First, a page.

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If you want Beethoven’s surviving output for mandolin – the Allegretto from the Seventh Symphony for mandolin, piano and double bass (sourced from Hans Sitt), that Saturday Night Fever parody from the Fifth (Walter Murphy’s, for mandolin, piano, double bass and drums, arranged by Bruno Fontaine), a nosegay of Hummel and Kreisler, and a commission from the young Frenchman Corentin Apparailly (given ‘the giddying task of painting a moustache on the Mona Lisa’, in this case mixing the Immortal Beloved letters with a dash of Satie and Rachmaninov) – then this is a must-have album. But it’s confused. Combining amplified mandolin with a close-miked Steinway grand is bizarre. Ensemble can be troubling, and the claustrophobic acoustic is fatiguing. While Martineau plucks away, Mosell takes an uneasy back seat, repressing personality and compromising touch. Never one for self-effacement, perhaps she should listen to how Denis Matsuev copes with balalaikist Anastasiia Tiurina.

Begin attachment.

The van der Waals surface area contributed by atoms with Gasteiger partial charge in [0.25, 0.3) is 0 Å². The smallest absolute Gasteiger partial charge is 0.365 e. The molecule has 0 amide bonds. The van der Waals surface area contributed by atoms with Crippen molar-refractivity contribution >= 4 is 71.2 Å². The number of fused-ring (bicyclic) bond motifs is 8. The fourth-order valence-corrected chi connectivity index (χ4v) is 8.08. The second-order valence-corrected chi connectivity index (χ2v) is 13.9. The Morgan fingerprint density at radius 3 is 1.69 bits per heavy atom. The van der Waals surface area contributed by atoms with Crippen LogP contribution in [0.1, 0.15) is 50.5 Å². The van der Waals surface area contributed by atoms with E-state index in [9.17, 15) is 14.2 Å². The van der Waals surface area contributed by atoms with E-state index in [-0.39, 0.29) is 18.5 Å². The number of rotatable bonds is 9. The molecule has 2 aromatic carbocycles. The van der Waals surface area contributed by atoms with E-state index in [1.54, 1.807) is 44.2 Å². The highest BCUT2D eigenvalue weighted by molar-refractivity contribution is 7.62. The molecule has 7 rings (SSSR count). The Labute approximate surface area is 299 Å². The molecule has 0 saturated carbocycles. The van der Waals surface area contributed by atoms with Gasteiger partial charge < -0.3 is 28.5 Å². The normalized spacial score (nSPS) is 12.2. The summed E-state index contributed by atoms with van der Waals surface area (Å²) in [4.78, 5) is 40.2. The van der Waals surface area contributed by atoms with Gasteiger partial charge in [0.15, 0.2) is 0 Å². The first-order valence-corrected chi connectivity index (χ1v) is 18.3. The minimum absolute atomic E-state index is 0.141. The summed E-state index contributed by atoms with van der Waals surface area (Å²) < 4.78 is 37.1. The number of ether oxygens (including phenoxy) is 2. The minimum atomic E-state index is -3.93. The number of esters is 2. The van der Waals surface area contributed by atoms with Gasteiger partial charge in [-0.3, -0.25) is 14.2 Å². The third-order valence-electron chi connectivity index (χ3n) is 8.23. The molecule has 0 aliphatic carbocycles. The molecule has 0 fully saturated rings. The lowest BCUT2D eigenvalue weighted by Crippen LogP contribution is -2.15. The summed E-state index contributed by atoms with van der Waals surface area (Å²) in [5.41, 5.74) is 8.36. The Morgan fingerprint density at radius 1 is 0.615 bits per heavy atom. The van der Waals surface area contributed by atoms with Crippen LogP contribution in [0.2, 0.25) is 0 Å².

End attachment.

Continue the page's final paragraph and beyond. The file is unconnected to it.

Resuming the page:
And Martineau might usefully eavesdrop on the likes of Ekaterina Skliar and Anna Kislitsyna – phrasing and balancing Beethoven through a prism of mandolin and harpsichord.

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